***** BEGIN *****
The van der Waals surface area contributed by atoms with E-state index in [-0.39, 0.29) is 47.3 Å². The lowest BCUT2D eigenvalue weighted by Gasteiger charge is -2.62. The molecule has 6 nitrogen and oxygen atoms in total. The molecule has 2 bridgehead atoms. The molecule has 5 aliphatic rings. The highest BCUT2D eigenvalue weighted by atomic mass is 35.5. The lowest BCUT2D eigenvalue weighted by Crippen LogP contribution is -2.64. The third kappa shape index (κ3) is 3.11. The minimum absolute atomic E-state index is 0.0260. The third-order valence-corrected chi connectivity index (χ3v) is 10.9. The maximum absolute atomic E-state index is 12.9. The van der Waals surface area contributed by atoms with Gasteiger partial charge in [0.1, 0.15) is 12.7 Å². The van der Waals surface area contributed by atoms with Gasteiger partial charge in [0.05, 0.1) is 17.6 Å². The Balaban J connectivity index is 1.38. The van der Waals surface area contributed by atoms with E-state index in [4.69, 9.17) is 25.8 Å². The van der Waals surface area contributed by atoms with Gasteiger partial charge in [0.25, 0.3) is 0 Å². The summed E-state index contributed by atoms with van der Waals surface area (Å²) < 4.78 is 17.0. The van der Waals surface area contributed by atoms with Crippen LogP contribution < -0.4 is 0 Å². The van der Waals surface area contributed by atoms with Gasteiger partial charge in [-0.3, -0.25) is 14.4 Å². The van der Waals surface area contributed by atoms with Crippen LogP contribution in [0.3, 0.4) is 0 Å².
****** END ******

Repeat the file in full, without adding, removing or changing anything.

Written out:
The van der Waals surface area contributed by atoms with E-state index in [-0.39, 0.29) is 47.3 Å². The lowest BCUT2D eigenvalue weighted by Gasteiger charge is -2.62. The molecule has 6 nitrogen and oxygen atoms in total. The molecule has 2 bridgehead atoms. The molecule has 5 aliphatic rings. The highest BCUT2D eigenvalue weighted by atomic mass is 35.5. The lowest BCUT2D eigenvalue weighted by Crippen LogP contribution is -2.64. The third kappa shape index (κ3) is 3.11. The minimum absolute atomic E-state index is 0.0260. The third-order valence-corrected chi connectivity index (χ3v) is 10.9. The maximum absolute atomic E-state index is 12.9. The van der Waals surface area contributed by atoms with Gasteiger partial charge in [0.1, 0.15) is 12.7 Å². The van der Waals surface area contributed by atoms with Gasteiger partial charge in [0.05, 0.1) is 17.6 Å². The Balaban J connectivity index is 1.38. The van der Waals surface area contributed by atoms with E-state index in [4.69, 9.17) is 25.8 Å². The van der Waals surface area contributed by atoms with Gasteiger partial charge in [0.25, 0.3) is 0 Å². The summed E-state index contributed by atoms with van der Waals surface area (Å²) < 4.78 is 17.0. The van der Waals surface area contributed by atoms with Crippen LogP contribution < -0.4 is 0 Å². The van der Waals surface area contributed by atoms with Gasteiger partial charge in [-0.3, -0.25) is 14.4 Å². The van der Waals surface area contributed by atoms with Crippen LogP contribution in [0.3, 0.4) is 0 Å².